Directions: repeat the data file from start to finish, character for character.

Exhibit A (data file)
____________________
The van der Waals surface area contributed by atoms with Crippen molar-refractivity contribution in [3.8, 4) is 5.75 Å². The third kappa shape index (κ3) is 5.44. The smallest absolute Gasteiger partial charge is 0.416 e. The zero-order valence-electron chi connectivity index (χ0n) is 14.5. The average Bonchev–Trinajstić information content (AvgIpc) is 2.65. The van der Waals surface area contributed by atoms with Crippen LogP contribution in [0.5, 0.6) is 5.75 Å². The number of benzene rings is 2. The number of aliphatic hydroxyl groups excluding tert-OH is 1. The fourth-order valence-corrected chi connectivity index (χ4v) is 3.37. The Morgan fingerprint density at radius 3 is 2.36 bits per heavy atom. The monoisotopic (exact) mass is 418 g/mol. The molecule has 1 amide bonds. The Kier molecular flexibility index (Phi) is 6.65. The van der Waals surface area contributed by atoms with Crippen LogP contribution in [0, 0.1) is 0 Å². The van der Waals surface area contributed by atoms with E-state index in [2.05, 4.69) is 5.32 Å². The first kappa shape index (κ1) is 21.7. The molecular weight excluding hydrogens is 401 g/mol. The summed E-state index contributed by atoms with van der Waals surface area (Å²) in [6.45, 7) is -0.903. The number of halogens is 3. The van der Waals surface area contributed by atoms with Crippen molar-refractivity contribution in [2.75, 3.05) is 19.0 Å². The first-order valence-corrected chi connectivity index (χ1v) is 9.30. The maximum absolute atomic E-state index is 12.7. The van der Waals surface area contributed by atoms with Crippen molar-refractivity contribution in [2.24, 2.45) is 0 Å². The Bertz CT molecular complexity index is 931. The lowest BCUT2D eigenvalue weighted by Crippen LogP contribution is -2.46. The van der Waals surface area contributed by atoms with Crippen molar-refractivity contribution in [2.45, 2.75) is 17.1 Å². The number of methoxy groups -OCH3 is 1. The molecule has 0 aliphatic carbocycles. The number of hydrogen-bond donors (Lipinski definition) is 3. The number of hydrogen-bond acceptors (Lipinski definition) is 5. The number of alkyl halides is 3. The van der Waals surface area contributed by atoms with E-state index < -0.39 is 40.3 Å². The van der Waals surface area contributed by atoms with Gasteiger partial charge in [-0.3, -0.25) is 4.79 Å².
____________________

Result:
The van der Waals surface area contributed by atoms with Crippen molar-refractivity contribution in [3.8, 4) is 5.75 Å². The third kappa shape index (κ3) is 5.44. The smallest absolute Gasteiger partial charge is 0.416 e. The zero-order valence-electron chi connectivity index (χ0n) is 14.5. The average Bonchev–Trinajstić information content (AvgIpc) is 2.65. The van der Waals surface area contributed by atoms with Crippen LogP contribution in [0.5, 0.6) is 5.75 Å². The number of benzene rings is 2. The number of aliphatic hydroxyl groups excluding tert-OH is 1. The fourth-order valence-corrected chi connectivity index (χ4v) is 3.37. The Morgan fingerprint density at radius 3 is 2.36 bits per heavy atom. The monoisotopic (exact) mass is 418 g/mol. The molecule has 1 amide bonds. The Kier molecular flexibility index (Phi) is 6.65. The van der Waals surface area contributed by atoms with Crippen LogP contribution in [0, 0.1) is 0 Å². The van der Waals surface area contributed by atoms with E-state index in [2.05, 4.69) is 5.32 Å². The first kappa shape index (κ1) is 21.7. The molecular weight excluding hydrogens is 401 g/mol. The summed E-state index contributed by atoms with van der Waals surface area (Å²) in [6.45, 7) is -0.903. The number of halogens is 3. The van der Waals surface area contributed by atoms with Crippen molar-refractivity contribution in [2.75, 3.05) is 19.0 Å². The first-order valence-corrected chi connectivity index (χ1v) is 9.30. The maximum absolute atomic E-state index is 12.7. The van der Waals surface area contributed by atoms with Crippen molar-refractivity contribution in [2.24, 2.45) is 0 Å². The Bertz CT molecular complexity index is 931. The lowest BCUT2D eigenvalue weighted by Crippen LogP contribution is -2.46. The van der Waals surface area contributed by atoms with Crippen molar-refractivity contribution in [2.45, 2.75) is 17.1 Å². The number of methoxy groups -OCH3 is 1. The molecule has 0 aliphatic carbocycles. The number of hydrogen-bond donors (Lipinski definition) is 3. The number of hydrogen-bond acceptors (Lipinski definition) is 5. The number of alkyl halides is 3. The van der Waals surface area contributed by atoms with E-state index < -0.39 is 40.3 Å². The van der Waals surface area contributed by atoms with Gasteiger partial charge in [-0.3, -0.25) is 4.79 Å².